China’s central bank chief plays confident, longer-term game on yuan stability
Zhou Xiaochuan accuses hedge funds of trying reap rewards from market panic
Chinese central bank governor Zhou Xiaochuan sought to reassure the public on Friday that the yuan would remain stable, while lashing out at developed countries and hedge funds as sources of financial instability.
Zhou, governor of the People’s Bank of China, said China’s healthy economic growth and stable financial market meant there was no basis for depreciation of the currency.
“As the Chinese economy stabilises and becomes healthier, and the nation makes achievements in supply-side reforms and global investors become more confident in China’s economy, the yuan’s exchange rate will naturally be on a trend to stabilise,” he said on the sidelines of the National People’s Congress in Beijing.
The yuan has weakened by about 10 per cent against the US dollar since August 2015 when Beijing changed the way it calculated the exchange rate to better reflect market forces.
The yuan’s value against the US dollar fell last year as the greenback rallied on expectations of a US interest rate rise and hopes that US President Donald Trump would launch pro-growth policies. Confidence in the yuan was also undermined by concerns about China’s slowing economic growth and capital flight.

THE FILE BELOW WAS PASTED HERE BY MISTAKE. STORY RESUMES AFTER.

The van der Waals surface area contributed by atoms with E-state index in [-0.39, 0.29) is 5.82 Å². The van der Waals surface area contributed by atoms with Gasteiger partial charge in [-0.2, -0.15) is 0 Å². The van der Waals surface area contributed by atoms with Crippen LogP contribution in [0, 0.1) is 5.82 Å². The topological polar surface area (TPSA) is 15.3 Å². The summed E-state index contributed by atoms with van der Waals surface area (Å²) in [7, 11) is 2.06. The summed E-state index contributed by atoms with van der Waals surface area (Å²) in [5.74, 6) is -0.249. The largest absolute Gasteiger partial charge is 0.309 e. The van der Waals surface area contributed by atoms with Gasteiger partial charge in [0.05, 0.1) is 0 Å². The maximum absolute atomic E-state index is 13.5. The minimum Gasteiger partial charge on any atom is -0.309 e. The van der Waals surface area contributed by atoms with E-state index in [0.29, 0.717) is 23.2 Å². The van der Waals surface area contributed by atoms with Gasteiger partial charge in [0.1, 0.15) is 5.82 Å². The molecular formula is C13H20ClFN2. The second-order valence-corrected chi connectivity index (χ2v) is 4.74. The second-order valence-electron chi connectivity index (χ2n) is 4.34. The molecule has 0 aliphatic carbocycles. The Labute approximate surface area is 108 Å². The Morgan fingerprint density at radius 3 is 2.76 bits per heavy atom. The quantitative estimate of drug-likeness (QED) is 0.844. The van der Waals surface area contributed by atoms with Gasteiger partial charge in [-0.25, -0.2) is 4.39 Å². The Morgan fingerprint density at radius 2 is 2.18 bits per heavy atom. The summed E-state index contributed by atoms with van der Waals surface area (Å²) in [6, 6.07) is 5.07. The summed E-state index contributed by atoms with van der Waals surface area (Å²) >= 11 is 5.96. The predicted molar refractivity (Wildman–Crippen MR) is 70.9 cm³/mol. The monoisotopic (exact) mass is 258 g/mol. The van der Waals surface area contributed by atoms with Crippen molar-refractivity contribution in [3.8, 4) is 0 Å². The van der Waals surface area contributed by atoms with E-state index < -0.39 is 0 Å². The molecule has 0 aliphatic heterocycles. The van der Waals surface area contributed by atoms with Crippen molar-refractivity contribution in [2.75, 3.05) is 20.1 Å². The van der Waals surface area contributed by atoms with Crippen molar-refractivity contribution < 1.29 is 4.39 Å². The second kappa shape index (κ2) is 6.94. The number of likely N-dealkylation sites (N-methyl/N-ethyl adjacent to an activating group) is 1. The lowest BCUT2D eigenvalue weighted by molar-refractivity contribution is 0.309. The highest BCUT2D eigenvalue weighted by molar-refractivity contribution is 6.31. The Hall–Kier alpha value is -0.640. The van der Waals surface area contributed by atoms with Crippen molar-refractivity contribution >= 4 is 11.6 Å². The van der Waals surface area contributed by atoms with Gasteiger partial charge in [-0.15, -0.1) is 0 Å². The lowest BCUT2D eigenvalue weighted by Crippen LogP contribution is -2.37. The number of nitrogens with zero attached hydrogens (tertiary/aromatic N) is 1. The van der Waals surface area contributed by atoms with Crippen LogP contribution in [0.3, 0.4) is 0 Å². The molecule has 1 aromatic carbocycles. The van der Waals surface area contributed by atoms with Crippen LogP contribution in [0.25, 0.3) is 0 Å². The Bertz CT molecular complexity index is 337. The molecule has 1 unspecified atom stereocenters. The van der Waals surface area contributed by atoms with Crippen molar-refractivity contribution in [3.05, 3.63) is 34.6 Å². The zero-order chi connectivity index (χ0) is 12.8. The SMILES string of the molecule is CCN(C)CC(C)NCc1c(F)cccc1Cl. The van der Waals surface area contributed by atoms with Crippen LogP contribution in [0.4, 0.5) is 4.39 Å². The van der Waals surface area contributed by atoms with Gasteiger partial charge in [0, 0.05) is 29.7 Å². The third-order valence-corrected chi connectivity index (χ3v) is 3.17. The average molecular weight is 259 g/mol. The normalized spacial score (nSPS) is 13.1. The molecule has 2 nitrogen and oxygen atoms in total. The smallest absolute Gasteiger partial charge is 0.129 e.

But Zhou said on Friday that suspicions about the yuan and the Chinese economy “went too far” last year, with some traders and hedge funds wanting to benefit from market panic.
All eyes are watching to see whether Zhou and the country’s financial officials can make it through the gathering storm as money flees the country at an alarming rate and the currency’s value falls despite Beijing’s US$1 trillion efforts to defend it. China’s foreign currency reserves fell for seven straight months up to January, before a small increase in February.
Zhou said that in the aftermath of the 2008-09 global financial crisis, developed countries created about U$4.2 trillion in liquidity through quantitative easing, with about a third of that cash streaming into China. But some money had since flowed out again as a number of developed countries had rallied, resulting in fluctuations in the yuan, he said.
Zhou said observers had also “overreacted” to China’s dwindling foreign reserves, saying the present level of about US$3 trillion was “sufficient” and still the world’s biggest stockpile.
Zhou, 69, has been the central bank’s helmsman for more than 14 years.
While he has been praised for his unrivalled command of policy and his capacity to match his international counterparts, he has been under scrutiny for the excessive liquidity spilling over from the 2009-10 4 trillion yuan stimulus package and the panic from the yuan’s surprise devaluation in 2015.
When pressed yesterday about retirement, Zhou batted the questions away with a smile, saying: “I can’t hear clearly.”
Additional reporting by Wendy Wu